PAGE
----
UNITED STATES V. REILLEY.
(Circuit Court, D. Nevada. April 7, 1884.)
Embezzlement is not an " infamous crime" within the intention of the fifth amendment of the qonstitution, and hence a person charged therewith may be tried without the intervention of a grand jury.
NOT AN INFAMOUS CRIME.
Information for Embezzlement. SAWYER, J. Motion to rescind the order made by United States District Judge HILLYER granting leave to file an information for embezzlement by a postmaster, and to strike the information from the files, the case having been transferred to the circuit court for trial. I have no doubt thafthe court has jurisdiction to try offenders for misdemeanors and offenses not capital or otherwise infamous, upon informations filed by leave oithe court, and that the offenses charged in this case are not infamous. Whether the information presents a proper case for granting leave to the United States attorney to file it, is a question for the exercise of a sound discretion by the court. Genera,lly, in this circuit, unless for some substantial reason the comt otherwise determines, it has been required that the party charged shall be examined and held to answer by some committing magistrate, or else that evidence showing probable cause should be made to appeal' in some proper form before granting leave. In this case the information was verified by the direct, positive affidavit of the United States attorney, and, upon being arrested upon a warrant issued thereon, the prisonel' was examined and held to answer for the offense set out in the information. I think the circumstances are sufficient to justify a refusal to vacate the order granting leave,and to strike the motion from the files. For authorities susta.ining this action see Spear on the Law of the Federal Judiciary, 406, and the authorities there cited. See, also, U., S. v.Shepard, 1 Abb. (U. S.) 437; U. S. v. Waller, 1 Sawy. 701; U. S. v. Block, 4 Sawy. 211; In re Wilson, 18 FED. REP. 33; Thatch. Pro 650--652, and cases cited. Let an order be entered denying the motion.
SeaU. 8. V. Field, 16 FED. REP. 778, and note, 779, and U. S. V. Pettt. 11 FED.' REP. 58, and note, 60.-[ED.
l'r:enmor Coffin, U. S. Atty., for the United States. W. W. Bishop, for defendant.
KELLER V. STOLZENBACH. '. KELLER and others v. STOLZENBACH and others
(Uircuit Uou,rt, W. D. Penn8yZflania.
:M:arch 20, 1884.)
A decree under equity rule 38 dismissing the plaintiff's bill because of his failure to reply to a plea or set it down for argument, is not conclusive, since all the authorities agree that in order to constitute :he former judgment 01' dewas judicially determined after cree a bar it must appear that the point in a hearing and upon consideration of the merits. 2. PATENTS FOR IKVENTION-PARTKER INVENTING MACHINE-USE BY FmMLICENSE.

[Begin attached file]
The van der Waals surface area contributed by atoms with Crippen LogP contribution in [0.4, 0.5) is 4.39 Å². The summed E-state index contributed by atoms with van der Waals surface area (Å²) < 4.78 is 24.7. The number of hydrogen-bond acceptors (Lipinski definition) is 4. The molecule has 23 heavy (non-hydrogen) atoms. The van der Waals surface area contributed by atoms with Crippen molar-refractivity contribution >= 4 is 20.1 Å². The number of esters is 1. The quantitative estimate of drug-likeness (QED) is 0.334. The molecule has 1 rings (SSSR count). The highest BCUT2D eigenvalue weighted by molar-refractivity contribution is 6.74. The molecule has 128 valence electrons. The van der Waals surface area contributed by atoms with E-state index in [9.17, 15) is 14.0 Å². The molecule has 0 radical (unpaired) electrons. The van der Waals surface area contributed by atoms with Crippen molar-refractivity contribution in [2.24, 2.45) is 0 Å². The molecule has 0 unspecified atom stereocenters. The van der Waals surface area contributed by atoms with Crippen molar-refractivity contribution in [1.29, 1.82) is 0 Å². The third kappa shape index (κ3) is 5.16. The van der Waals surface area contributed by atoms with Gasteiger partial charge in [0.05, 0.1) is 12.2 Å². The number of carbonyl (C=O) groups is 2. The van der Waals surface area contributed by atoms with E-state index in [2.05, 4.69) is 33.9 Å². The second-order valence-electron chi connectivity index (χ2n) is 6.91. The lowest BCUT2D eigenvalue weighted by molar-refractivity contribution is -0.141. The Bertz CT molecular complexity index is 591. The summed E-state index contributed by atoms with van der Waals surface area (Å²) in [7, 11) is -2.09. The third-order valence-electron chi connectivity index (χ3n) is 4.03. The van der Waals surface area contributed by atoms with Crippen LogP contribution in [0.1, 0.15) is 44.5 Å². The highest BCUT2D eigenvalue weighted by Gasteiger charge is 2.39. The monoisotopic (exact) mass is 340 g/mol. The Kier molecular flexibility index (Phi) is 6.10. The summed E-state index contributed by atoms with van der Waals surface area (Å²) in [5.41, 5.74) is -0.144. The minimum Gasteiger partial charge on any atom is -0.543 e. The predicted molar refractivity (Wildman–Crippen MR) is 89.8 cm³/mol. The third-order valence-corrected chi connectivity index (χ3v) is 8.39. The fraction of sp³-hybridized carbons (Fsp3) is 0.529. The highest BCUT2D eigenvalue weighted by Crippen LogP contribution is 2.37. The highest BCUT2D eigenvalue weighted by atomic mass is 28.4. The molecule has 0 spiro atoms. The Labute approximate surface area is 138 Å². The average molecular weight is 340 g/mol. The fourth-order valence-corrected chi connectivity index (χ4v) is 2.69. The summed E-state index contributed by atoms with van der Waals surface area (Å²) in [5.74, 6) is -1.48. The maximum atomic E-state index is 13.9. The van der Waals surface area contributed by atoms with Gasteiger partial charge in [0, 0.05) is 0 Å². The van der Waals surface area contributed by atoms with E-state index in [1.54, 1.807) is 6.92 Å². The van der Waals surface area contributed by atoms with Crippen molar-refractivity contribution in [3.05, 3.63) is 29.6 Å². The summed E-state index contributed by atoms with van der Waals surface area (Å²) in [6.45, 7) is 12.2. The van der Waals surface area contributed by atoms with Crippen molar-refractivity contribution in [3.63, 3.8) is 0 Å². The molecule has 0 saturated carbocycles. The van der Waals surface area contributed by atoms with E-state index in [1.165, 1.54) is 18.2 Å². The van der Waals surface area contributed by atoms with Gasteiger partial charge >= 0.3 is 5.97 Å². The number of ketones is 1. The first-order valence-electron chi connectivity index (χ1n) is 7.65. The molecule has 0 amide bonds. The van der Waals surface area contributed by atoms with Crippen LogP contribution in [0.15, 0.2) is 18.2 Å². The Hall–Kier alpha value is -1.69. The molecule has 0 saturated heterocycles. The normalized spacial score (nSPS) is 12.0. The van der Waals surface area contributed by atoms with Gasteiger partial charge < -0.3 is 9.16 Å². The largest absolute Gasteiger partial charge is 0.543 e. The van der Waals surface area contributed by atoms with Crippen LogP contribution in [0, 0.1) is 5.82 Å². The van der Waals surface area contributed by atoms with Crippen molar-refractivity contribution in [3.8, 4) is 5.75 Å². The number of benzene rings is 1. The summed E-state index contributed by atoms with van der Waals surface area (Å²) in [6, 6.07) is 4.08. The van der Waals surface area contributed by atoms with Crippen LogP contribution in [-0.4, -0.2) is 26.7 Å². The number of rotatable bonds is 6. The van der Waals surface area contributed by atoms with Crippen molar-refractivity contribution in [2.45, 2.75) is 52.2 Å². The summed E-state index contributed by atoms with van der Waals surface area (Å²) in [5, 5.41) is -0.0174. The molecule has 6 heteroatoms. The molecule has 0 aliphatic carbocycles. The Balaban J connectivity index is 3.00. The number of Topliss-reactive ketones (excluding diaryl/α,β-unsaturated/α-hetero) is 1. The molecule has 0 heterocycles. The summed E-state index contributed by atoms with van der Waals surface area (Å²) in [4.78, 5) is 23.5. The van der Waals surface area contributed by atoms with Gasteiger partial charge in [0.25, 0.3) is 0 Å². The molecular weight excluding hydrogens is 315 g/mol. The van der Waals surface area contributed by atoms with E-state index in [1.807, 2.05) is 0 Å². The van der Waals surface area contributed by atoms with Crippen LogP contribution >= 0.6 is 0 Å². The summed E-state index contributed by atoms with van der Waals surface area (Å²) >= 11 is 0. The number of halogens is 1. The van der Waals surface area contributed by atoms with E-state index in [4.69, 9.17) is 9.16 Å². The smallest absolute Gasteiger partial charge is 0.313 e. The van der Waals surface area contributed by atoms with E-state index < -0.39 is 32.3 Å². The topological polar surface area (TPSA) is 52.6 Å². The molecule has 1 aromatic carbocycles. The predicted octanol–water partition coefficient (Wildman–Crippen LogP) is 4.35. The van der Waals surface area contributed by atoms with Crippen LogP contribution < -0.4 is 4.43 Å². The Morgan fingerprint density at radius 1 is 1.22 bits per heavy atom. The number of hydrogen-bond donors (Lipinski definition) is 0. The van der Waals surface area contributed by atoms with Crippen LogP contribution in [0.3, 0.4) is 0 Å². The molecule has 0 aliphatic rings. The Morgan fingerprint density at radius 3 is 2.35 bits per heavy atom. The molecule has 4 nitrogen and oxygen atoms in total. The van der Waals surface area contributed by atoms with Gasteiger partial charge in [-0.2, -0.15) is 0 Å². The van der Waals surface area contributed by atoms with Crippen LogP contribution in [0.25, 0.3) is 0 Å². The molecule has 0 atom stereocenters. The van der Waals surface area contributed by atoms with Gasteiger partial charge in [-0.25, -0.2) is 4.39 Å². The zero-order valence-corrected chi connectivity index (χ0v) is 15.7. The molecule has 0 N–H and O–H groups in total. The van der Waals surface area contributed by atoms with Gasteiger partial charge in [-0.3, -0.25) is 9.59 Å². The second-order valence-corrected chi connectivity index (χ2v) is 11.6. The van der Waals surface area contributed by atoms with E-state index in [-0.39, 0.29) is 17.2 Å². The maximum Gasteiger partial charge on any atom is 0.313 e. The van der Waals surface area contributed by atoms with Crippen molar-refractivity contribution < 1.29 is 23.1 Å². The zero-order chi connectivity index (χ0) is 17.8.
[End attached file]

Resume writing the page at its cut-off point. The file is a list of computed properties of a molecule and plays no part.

FOT.MER JUDGMl;;NT-WnEN A BAR.
During the existence Df a partnership between two persons one of them invented a machine upon which a patent was granted to him. The firm paid the fees and costs of procuring the patent and the expenses of an expe:'imental trial of the invention and also the expenses of SOlDe Iitig'ltion which ensued. It appeared, however, that all the outlay of the firm was more than repaid by the benefits arising from the free use of the patented machine in the partnership business. Held, that upon these facts no implied license arises to the member of the firm not the inventor to make, use, and vend the patented machine after the dissolution of the partnership.
In Equity. Bakewell « Ker'r and D. F. Patterson, for complainants. Geo. H. Christy, for defendants. ACHESON, J. Nicholas J. Keller, one of the plaintiffs, and Philip M. Pfeil', one of the defendants, entered into partnership on April 26, 1870, in the business of dredging and dealing in sand and gravel, the partnership lasting until AprIl 10, 1875, when it was dissolved by mutual consent. During the existence of the partnership Keller in. vented a sand and gravel separator, for which letters patent were granted to him on May 21, 1872. With his consent, and at the firm expense, the patented apparatus was put on' two boats owned by the firm,-one called the Hippopotamus, the other the Rainbow,-and was used thereon without charge during the continuance of the partnership; The firm paid the fees and costs of procuring the pat. and the expenses of an experimental trial of the invention, and also paid the expenses of some litigation which ensued. The evi. dence, however, tends to show that this outlay waf! more than made good by the advantage and benefits accruing to the firm from the free use of the invention on said boats. Upon the dissolution of the firm each partner took at an agreed value one of the boats,-Keller, the Hippopotamus, Pfeil the Rainbow,-each then having the pat. ented machine thereon.' A llontest immediately arose as to the right of Pfeilto use the patented machine on the Rainbow, and Keller filed a bill in this court to restrain such use, alleging that the privilege had not passed with the boat. The deciEion of the court, however, :was' against him, and his bill was dismissed. Subsequently Pfeil built another boat called the Wharton McKnight, and placed ,and used thereon the patented apparatus.· Thereupon Keller filed in this courtanoth!)r'bill against Pfeil and his associates to restrain the in·